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Friday, 3 June 2011

"States Recruitment Probe Hampered By Treasury"


Baroness Ford

A panel's investigation into the fairness of recruitment to a States panel claim their conclusions have been hampered by the Treasury Department.

The Corporate Services Scrutiny Panel have been tasked with looking into claims of bias when appointing the Chairman and non-executive directors for the newly-created States of Jersey Development Company.

The Company is due to take over from the Waterfront Enterprise Board.

The Treasury and Resources department had wanted to appoint Baroness Margaret Ford as Chairman of the States of Jersey Development Committee. The Baroness, who will be responsible for deciding what to do with the London 2012 facilities when the Olympics are over, was a front-runner for the position but withdrew from the process at the end of March.

Her withdrawal came a after week there was uproar from some members of the Jersey Appointments Commission - who oversaw the recruitment process - over how some appointments have been made and some had threatened to resign.

Deputy Phil Rondel had implied job offers for the States of Jersey Development Company were a foregone conclusion.

The Corporate Services Scrutiny Panel point out that they found no evidence to indicate any bias towards any individual candidate. However, they did say their investigations have been hampered by the Treasury Department's failure to be transparent.

The Corporate Services Scrutiny Panel say: "A far more complete report could have been produced had the Treasury and Resources Department engaged with the review in an open and transparent manner. Their failure to do so has left the sub-panel with unanswered questions, particularly when there have been inconsistencies between various pieces of evidence provided.

"Whilst there is no evidence to indicate any bias towards any individual candidate, it must remain very clear that the sub-panel has not received all of the information or explanations it requested. The sub-panel has therefore been unable to fully conclude on this matter."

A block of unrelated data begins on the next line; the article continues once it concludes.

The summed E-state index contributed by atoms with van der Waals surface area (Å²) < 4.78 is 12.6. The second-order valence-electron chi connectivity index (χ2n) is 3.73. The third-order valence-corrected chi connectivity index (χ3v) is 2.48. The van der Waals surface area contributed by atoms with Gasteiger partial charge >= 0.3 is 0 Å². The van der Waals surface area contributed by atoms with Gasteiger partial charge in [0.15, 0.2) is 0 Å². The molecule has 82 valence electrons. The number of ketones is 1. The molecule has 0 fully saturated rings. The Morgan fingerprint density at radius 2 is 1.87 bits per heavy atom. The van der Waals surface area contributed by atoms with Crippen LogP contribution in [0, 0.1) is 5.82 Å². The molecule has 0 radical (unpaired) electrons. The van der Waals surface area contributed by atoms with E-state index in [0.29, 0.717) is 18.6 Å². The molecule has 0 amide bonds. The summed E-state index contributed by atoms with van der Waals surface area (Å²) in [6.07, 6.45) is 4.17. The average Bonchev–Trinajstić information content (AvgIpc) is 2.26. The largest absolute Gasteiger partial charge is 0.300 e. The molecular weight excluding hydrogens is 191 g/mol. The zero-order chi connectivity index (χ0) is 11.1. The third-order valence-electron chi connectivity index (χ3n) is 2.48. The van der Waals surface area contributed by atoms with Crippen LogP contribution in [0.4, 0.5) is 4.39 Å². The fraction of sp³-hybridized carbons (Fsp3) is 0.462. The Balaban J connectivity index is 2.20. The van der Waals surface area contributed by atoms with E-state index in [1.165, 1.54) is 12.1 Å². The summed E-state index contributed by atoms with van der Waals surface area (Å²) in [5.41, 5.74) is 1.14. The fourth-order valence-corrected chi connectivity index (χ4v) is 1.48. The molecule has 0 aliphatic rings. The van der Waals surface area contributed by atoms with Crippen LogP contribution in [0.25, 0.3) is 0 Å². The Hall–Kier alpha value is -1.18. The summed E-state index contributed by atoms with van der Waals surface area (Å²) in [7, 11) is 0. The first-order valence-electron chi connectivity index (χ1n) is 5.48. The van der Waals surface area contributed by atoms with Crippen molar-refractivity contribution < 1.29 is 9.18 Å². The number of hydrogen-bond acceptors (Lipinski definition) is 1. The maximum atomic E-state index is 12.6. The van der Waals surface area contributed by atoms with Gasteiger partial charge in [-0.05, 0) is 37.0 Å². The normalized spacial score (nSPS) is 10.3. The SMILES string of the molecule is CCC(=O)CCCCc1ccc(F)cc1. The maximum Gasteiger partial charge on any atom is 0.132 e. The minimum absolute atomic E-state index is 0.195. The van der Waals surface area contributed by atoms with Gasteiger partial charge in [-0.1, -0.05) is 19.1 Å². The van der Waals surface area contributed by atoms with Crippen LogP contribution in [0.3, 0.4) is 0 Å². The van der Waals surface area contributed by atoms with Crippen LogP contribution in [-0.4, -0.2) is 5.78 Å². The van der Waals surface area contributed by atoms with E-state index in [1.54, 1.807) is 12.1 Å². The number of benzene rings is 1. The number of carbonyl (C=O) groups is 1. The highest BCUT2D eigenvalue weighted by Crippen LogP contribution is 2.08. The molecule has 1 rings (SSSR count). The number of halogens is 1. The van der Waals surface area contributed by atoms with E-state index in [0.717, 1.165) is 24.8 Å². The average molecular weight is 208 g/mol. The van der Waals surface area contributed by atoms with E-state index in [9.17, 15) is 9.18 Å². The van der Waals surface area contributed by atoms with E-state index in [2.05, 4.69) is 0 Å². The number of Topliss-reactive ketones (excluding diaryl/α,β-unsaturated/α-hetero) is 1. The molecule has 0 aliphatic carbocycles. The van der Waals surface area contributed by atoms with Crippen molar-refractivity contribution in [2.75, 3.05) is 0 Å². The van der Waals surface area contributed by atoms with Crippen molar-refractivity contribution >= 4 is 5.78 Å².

The company was due to take over from the Waterfront Enterprise Board earlier this year, but concerns were raised by politicians that the recruitment process was flawed. It was suggested that at least one appointment was a foregone conclusion.

The scrutiny report says there is no criticism of either the candidates or the Jersey Appointments Commission which, says the panel, "acted with the integrity and professionalism that one would expect of their role."

Instead the report points a finger of blame elsewhere. It says: "There were shortcomings in the process, and in expectations held by States members concerning their roles. Administrative failures outlined in the report, were, it appears, the responsibility of the States Human Resources Department/Chief Minister's Department and not the Jersey Appointments Commission.

"To the extent the sub-panel has been able to conclude on this matter, the sub-panel is of the view that whilst these would have been perceived as unprofessional, they were not of a magnitude that meant they would have rendered the overall appointments recommendations defective.

"It is, however, also understandable why some members of the Transition Advisory Panel felt aggrieved about the process and the way in which their feedback was dealt with by the Recruitment Panel."

Responding to the report's findings, Treasury Minister Philip Ozouf said: "I am surprised to read that the Panel Chairman (a former Assistant Minister at Treasury) in his forward, appears to have used the opportunity of the review to criticise the handling of the Scrutiny Review process by the Treasury Department. This deflects from the main conclusions and is manifestly unfair.

"The Treasury and Resources Department has always had an open and productive relationship with Corporate Services, PAC and Scrutiny in general. The Treasury has built a reputation of going to considerable lengths to co-operate as fully as possible with Scrutiny. The issue appears to have been that the department was asked to provide personal personnel information on the candidates. We were advised we could not to do this without breaching Data Protection. I believe this should have been made clear in the report and Chairman’s forward. As always, the Treasury has spent a very significant time responding to the Panel’s question including attending a lengthy public hearing."

He added: "Despite these comments, I again welcome the principal findings of the report."

While he said he 'welcomed the findings of the report', Senator Ozouf added: "Finally, it is now clear that this important Recruitment Process was properly carried out. It is a matter of deep regret that the fact this had been called into question and the island lost an outstanding candidate in Baroness Ford and then David Pretty."

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